Thursday, March 28, 2019

Circumventing Subscription Requirements Can Cost Big Bucks

By: Dean C. Eyler, Loren L. Hansen, and Molly R. Littman

You have probably been here before: A colleague tells you to check out an article on [insert your preferred news outlet here]. You click on the link or go to the news outlet’s website, but in order to read the entire article you have to subscribe to the publication or pay $0.99 to view the article. You are genuinely interested in reading the article, but the process of filling out the subscription form with your personal contact and credit card information is tedious and you are busy. So you ask your colleague to send you a copy of the article. She does. As it turns out, she received the article as part of her company’s subscription to the news outlet. You work for the same company. However, she is a part of the company’s limited subscription to the newspaper and you are not.

She has just committed copyright infringement and may be liable for up to $30,000 in statutory damages. If she sent you more than one article, she may liable for up to $30,000 for each article sent. To make matters worse, if she knew that sending the article would be a violation of the news outlet’s copyright, she may be liable for up $150,000 in statutory damages per article. Given that this was a company subscription, it’s unlikely the individual will be sued, but rather the company is likely on the hook for the damages incurred by her sending you the article. You, she, and several others at the company are now embroiled in expensive, time-consuming litigation for something that easily could have been prevented with appropriate employee training.

From 2017 to 2018 copyright infringement lawsuits increased by more than 50%. Under 17 U.S.C. § 504, a copyright registrant who prevails in a copyright infringement lawsuit may be entitled to statutory damages ranging between $750 and $30,000 for each work infringed. Statutory damages are intended to help copyright owners enforce their rights where actual damages are difficult to prove, and also to deter infringers. If the infringement was willful — with knowledge of the owner’s copyright — the range increases to $150,000. If the copyright owner prevails in litigation, it is also entitled to its costs and, in many cases, attorneys’ fees.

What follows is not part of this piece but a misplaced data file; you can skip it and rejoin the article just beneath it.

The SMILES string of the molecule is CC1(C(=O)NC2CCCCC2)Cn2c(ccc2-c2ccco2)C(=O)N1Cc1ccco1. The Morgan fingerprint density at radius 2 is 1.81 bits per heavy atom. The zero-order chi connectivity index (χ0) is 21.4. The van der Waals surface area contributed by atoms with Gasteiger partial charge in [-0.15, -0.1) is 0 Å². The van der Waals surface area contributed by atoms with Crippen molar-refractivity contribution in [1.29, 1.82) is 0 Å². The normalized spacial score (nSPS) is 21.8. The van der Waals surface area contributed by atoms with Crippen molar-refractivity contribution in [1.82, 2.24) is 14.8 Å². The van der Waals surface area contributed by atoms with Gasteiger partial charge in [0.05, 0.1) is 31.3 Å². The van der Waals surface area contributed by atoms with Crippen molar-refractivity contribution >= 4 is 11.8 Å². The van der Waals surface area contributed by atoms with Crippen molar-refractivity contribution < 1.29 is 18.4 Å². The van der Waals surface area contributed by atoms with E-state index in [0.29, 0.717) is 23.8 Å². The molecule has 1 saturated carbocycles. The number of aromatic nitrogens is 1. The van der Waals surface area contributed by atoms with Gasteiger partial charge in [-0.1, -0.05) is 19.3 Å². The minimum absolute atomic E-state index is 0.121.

It’s up to the fact finder to determine the particular amount to award within that wide spectrum for statutory damages for each work infringed. Specifically, the Copyright Act permits a fact finder to award damages it considers “just.” Factors that might be considered in calculating statutory damages include:
  • the expenses saved and profits earned by the defendant as a result of the infringement;
  • the plaintiff’s lost revenue;
  • whether the infringement was willful;
  • the conduct and attitude of the parties; 
  • the difficulty of proving actual damages; and
  • the circumstances of the infringement. 
Because of the fact-intensive nature of these factors, statutory damages can be awarded that far exceed the actual harm. One such cautionary tale is told by Lowry’s Reports, Inc. v. Legg Mason, Inc., in which the jury awarded Lowry’s almost $20 million for what it calculated to be roughly $6.8 million in actual damages. The jury found that an employee of Legg Mason who received a daily copy of Lowry’s newsletter per the company’s single subscription was copying and distributing the newsletter (first on paper and later via email) to several of her colleagues in violation of the license agreement. At least some of the infringement was found to have been willful. The Lowry’s result is not unique.

So what can be done to limit your exposure to such copyright infringement lawsuits? First, diligence in complying with license and subscription agreements is key. If you are unsure about the terms, including whether your subscription allows you to copy an article or electronically forward it, seek legal advice. Moreover, if you or your employees are receiving newsletters subscribed to by the company (as opposed to an individual), ensure that the number of individuals receiving the newsletters complies with the number allotted under the subscription agreement. You may also want to raise awareness about the issue so as to limit the potential for such lawsuits by training employees about when emailing or forwarding an article constitutes copyright infringement.

Being proactive can help prevent problems and also limit exposure to statutory damages for copyright infringement. If you receive a demand letter or are served with a lawsuit that alleges you have breached a license agreement and are liable for copyright infringement, there are several questions you should ask:
  1. Is the work alleged to be infringed registered with the Copyright Office?
  2. What does the subscription agreement allow and are we in violation of it?
  3. Do we have any emails or other documented communications with the copyright owner regarding our use of the subscription?
  4. Who is the right lawyer to help?
While the above list of questions is not exhaustive, it is a good starting point for protecting yourself against potentially huge damages claims for copyright infringement.

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